These are not easy times and the events of 2020 will be taught in history classes for generations to come. Now, in 2021, even as we carry on into Quarter 2, we know there are still challenging times ahead.
Despite the obvious disruption to businesses and our personal lives, we need to press on with renewed energy and optimism drawn from lessons learned and perspectives gathered. By now, most of us are experienced at managing the pandemic, we know what must be done to keep the virus away from our most vulnerable and protect ourselves and the people around us.
There are, however, some unintended consequences beginning to emerge that employers should start considering now. The number of people who are experiencing burnout and mental health issues caused by the pandemic is increasing rapidly. It is a ticking time bomb and could potentially be the next major health crisis and will impact negatively on businesses.
Some of us find it difficult to stay positive, we are feeling worn out, and, in some cases, we are unable to cope. The pandemic has taken its toll in more ways than anyone ever expected. What’s important as a business owner or a senior manager is to keep morale high within your workforce, even when you aren’t completely up to it yourself. After a year of being on a pandemic journey, it seems we are on the home stretch with the end in sight due to the successful vaccination roll out.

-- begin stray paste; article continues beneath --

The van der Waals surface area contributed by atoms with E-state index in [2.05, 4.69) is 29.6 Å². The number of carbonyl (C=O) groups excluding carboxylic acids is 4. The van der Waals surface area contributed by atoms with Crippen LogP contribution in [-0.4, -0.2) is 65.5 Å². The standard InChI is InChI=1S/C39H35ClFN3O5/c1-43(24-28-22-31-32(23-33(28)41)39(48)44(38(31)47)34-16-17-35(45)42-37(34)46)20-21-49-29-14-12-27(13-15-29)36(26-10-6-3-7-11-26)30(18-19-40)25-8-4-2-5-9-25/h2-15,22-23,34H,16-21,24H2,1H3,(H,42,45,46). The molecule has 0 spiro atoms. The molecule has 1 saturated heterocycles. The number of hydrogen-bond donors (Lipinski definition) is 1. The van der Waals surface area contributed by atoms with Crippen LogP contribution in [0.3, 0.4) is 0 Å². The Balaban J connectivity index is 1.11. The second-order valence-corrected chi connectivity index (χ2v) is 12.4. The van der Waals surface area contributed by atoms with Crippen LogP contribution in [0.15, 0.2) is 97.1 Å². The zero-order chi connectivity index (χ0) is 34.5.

They say that prevention is better than a cure, and it’s become clear there is an increasing requirement for employees to get involved in supporting their employees to maintain and preserve mental wellbeing and tackle burnout. Company owners and senior managers should try gaining meaningful insights into the health and wellbeing of their staff and provide support and guidance to promote recovery and resilience.
All of us are anxious for the pandemic to end. Uncertainty is the only thing that has been a constant in our lives since the outbreak began a year ago. When we think we know the best course of action, or what will come in the weeks or months ahead, something unforeseen happens. We now have variants of the virus that are causing concern, along with delays to an immunisation plan that was a source of so much hope only a few weeks ago.
The vaccines will get there, accelerating the end of the pandemic, but businesses need to carry on, to innovate and adapt. It is nothing short of remarkable how businesses and local communities have supported each other during the pandemic.